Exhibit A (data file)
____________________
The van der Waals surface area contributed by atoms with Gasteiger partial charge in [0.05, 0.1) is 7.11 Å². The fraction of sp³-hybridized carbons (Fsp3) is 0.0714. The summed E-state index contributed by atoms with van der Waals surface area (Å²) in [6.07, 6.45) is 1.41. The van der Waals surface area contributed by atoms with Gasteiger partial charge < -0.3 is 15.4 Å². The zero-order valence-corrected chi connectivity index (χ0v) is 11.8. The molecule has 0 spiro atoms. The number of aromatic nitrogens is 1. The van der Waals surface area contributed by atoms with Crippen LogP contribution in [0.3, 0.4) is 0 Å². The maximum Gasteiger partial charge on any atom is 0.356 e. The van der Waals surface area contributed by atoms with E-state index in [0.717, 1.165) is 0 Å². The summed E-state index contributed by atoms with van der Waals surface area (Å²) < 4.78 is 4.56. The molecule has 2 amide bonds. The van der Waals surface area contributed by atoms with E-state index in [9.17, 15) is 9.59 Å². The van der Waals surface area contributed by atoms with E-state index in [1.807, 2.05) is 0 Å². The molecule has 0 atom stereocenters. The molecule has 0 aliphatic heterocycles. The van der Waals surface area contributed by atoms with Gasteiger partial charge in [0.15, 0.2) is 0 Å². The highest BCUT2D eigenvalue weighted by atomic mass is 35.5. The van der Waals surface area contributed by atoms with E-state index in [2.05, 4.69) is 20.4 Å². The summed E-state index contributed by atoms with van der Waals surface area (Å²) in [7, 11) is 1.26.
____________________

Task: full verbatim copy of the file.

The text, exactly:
The van der Waals surface area contributed by atoms with Gasteiger partial charge in [0.05, 0.1) is 7.11 Å². The fraction of sp³-hybridized carbons (Fsp3) is 0.0714. The summed E-state index contributed by atoms with van der Waals surface area (Å²) in [6.07, 6.45) is 1.41. The van der Waals surface area contributed by atoms with Gasteiger partial charge < -0.3 is 15.4 Å². The zero-order valence-corrected chi connectivity index (χ0v) is 11.8. The molecule has 0 spiro atoms. The number of aromatic nitrogens is 1. The van der Waals surface area contributed by atoms with Crippen LogP contribution in [0.3, 0.4) is 0 Å². The maximum Gasteiger partial charge on any atom is 0.356 e. The van der Waals surface area contributed by atoms with E-state index in [0.717, 1.165) is 0 Å². The summed E-state index contributed by atoms with van der Waals surface area (Å²) < 4.78 is 4.56. The molecule has 2 amide bonds. The van der Waals surface area contributed by atoms with E-state index in [9.17, 15) is 9.59 Å². The van der Waals surface area contributed by atoms with E-state index in [1.807, 2.05) is 0 Å². The molecule has 0 atom stereocenters. The molecule has 0 aliphatic heterocycles. The van der Waals surface area contributed by atoms with Gasteiger partial charge in [0.15, 0.2) is 0 Å². The highest BCUT2D eigenvalue weighted by atomic mass is 35.5. The van der Waals surface area contributed by atoms with E-state index in [2.05, 4.69) is 20.4 Å². The summed E-state index contributed by atoms with van der Waals surface area (Å²) in [7, 11) is 1.26.